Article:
Traders may be misleading consumers by not making it clear they have signed up to regular card payments, or that these can be cancelled, the Office of Fair Trading says.
The OFT will contact firms to ensure they play by the rules after it found websites were not making customers' rights clear.
A continuous payment authority (CPA), as these transactions are officially known, is where you give a firm the long number on your credit or debit card for it to take regular payments.
They're often used for vehicle breakdown services, insurance policies, gym memberships, online dating and magazine subscriptions.
The OFT will contact 24 firms in these sectors, although it hasn't stated which ones they are.
By law, you can cancel a CPA via the retailer, or your bank or building society.
The OFT insists firms must:
- Be fully transparent about terms before a consumer signs a CPA arrangement.
- Ensure the consumer has actively given consent to a CPA, not just given them a form where they have to opt out.
- Provide adequate notice of any changes to a CPA, such as the amount or timing of payments.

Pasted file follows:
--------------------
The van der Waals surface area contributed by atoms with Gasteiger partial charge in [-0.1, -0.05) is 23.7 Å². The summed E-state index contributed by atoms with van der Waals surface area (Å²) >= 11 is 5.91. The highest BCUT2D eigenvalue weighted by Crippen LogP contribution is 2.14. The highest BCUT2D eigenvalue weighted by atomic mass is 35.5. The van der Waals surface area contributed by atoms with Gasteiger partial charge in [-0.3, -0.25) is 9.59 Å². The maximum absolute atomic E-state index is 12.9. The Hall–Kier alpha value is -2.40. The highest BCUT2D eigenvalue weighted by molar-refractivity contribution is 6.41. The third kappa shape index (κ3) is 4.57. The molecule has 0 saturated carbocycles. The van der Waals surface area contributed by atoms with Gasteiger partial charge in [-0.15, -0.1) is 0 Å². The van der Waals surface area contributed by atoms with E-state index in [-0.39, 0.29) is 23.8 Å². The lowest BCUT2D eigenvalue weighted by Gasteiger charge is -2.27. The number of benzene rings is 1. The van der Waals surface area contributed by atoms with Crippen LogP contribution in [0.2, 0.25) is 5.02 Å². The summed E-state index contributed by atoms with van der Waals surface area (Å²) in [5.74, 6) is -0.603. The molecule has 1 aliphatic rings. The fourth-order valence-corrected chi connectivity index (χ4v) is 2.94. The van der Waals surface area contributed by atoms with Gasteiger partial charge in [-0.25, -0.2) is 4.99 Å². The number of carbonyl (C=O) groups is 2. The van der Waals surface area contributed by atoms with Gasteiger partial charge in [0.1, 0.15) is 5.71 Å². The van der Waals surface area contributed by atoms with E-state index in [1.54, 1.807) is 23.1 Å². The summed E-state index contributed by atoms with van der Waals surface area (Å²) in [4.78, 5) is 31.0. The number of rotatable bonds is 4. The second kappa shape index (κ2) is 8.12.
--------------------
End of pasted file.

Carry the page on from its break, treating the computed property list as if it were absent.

- Provide clear and prominent information on how to cancel a CPA.
It's not just traders that have been in trouble on this issue. Banks have also been caught giving wrong advice.
A Consumer Focus mystery shopping survey of nine major banks carried out earlier this year found almost half of advisers (44%) gave the wrong answer or couldn't give an answer when asked how to cancel a CPA.
Some 28% of customers were told they could only take up their query with the company that set up the agreement, contrary to Financial Services Authority rules.
A CPA should not be confused with a direct debit, where you give a business your sort code and account number for it to take payments. These can be cancelled much more easily by simply deleting the direct debit 'mandate' from your current account settings.
Jason Freeman, legal director in the OFT's goods and consumer group, says: "Continuous payment authorities, used properly, provide convenience for consumers and clarity about their commitments.
"However businesses must make clear to customers what they're signing up for, when payments will be taken, and how they can cancel. Where they do not, businesses face the risk of enforcement action."